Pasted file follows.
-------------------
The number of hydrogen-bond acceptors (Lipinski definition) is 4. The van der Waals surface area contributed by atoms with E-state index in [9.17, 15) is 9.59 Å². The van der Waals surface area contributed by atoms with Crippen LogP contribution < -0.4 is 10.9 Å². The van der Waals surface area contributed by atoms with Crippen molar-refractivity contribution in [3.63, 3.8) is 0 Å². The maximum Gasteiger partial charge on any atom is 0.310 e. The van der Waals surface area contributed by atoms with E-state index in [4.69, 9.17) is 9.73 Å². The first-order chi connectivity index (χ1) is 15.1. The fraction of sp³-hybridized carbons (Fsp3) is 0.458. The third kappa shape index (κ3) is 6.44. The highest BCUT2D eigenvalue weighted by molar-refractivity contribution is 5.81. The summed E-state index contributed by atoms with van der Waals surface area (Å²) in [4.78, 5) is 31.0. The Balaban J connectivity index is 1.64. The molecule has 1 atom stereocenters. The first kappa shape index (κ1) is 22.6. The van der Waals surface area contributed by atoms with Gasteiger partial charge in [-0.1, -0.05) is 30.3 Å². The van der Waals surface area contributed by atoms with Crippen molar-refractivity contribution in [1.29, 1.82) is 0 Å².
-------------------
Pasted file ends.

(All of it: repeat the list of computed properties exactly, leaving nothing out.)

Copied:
The number of hydrogen-bond acceptors (Lipinski definition) is 4. The van der Waals surface area contributed by atoms with E-state index in [9.17, 15) is 9.59 Å². The van der Waals surface area contributed by atoms with Crippen LogP contribution < -0.4 is 10.9 Å². The van der Waals surface area contributed by atoms with Crippen molar-refractivity contribution in [3.63, 3.8) is 0 Å². The maximum Gasteiger partial charge on any atom is 0.310 e. The van der Waals surface area contributed by atoms with E-state index in [4.69, 9.17) is 9.73 Å². The first-order chi connectivity index (χ1) is 15.1. The fraction of sp³-hybridized carbons (Fsp3) is 0.458. The third kappa shape index (κ3) is 6.44. The highest BCUT2D eigenvalue weighted by molar-refractivity contribution is 5.81. The summed E-state index contributed by atoms with van der Waals surface area (Å²) in [4.78, 5) is 31.0. The Balaban J connectivity index is 1.64. The molecule has 1 atom stereocenters. The first kappa shape index (κ1) is 22.6. The van der Waals surface area contributed by atoms with Gasteiger partial charge in [-0.1, -0.05) is 30.3 Å². The van der Waals surface area contributed by atoms with Crippen molar-refractivity contribution in [1.29, 1.82) is 0 Å².